The Perks of Providing Patient-Centered Care

By Dr. Jill Murphy, DPT, LAT, CSCS

Patient-centered care is providing care that is valuable and meaningful to each patient. It means providing care that is respectful of patients’ perspectives, needs, and values, ensuring that the individual patient’s values guide all treatment decisions. Involving the patient in their care to the extent that each patient desires is critical to the provision of patient-centered care. While the thought of patients gaining greater influence into their care and treatment decisions along with easier access to their medical records may seem off-putting or even a bit threatening, early adaptation to the idea of patient-centered care has its advantages.

First, patients who are more involved in their care and self-refer to your practice are more compliant, starting with showing up for their visit. They are more likely to follow through on physician suggestions for improved health, including difficult changes in lifestyle. Wouldn’t you love a schedule full of patients who are waiting for your advice and actually follow it? What a great way to prevent burn-out as a physician by having a practice that attracts self-motivated patients!

Open notes is also part of providing patient-centered care. Physicians who directly share their notes (not discharge summaries) with their patients report improved communication, stronger, more trusting relationships with patients, and improved patient safety, all without increasing workload. This improvement in patient relationship holds true for all patients, including those with limited education and poor health. When patients contact their physicians after reading their notes, 25% of the time it is to correct a critical error. Sharing your notes immediately with patients improves transparency, contributing to the feeling of teamwork and inclusivity between you and your patient while reducing the risk of litigation. It also serves as a reminder for specific details shared at the visit, such as medication changes and the need to schedule an upcoming physical, cancer screening, or immunization. Given the need for accurate information about their health, sharing your notes with your patients is the key to promoting shared decision-making, one of the basic tenets of patient-centered care.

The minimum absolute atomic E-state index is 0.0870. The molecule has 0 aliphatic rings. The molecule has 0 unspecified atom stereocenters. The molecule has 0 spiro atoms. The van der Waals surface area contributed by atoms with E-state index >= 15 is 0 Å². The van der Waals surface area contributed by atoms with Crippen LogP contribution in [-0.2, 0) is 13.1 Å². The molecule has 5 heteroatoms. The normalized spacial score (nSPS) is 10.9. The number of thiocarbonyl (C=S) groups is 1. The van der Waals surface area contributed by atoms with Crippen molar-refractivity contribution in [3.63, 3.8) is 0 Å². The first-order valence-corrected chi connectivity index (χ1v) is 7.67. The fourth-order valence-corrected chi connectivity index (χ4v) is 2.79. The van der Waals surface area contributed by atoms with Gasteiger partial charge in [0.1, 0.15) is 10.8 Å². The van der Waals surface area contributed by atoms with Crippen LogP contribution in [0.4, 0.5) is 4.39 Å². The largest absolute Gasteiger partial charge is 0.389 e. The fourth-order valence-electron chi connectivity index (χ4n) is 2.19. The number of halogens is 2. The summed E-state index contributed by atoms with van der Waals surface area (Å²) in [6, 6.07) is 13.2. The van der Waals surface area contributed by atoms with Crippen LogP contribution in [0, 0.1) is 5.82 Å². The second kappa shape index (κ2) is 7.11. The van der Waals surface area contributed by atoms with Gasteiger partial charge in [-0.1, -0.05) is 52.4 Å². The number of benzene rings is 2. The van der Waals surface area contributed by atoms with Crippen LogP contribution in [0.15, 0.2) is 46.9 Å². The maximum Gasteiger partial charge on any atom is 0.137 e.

The trend of patients as consumers is not going anywhere. While the trend may provoke heartburn for some clinicians, patients are seeking information to be on the same page as their physician so they can better understand their health problem(s) and carefully follow “doctor’s orders.” When patients are given this information, they have a better sense of autonomy and are more likely to follow through with self-care, improving health outcomes.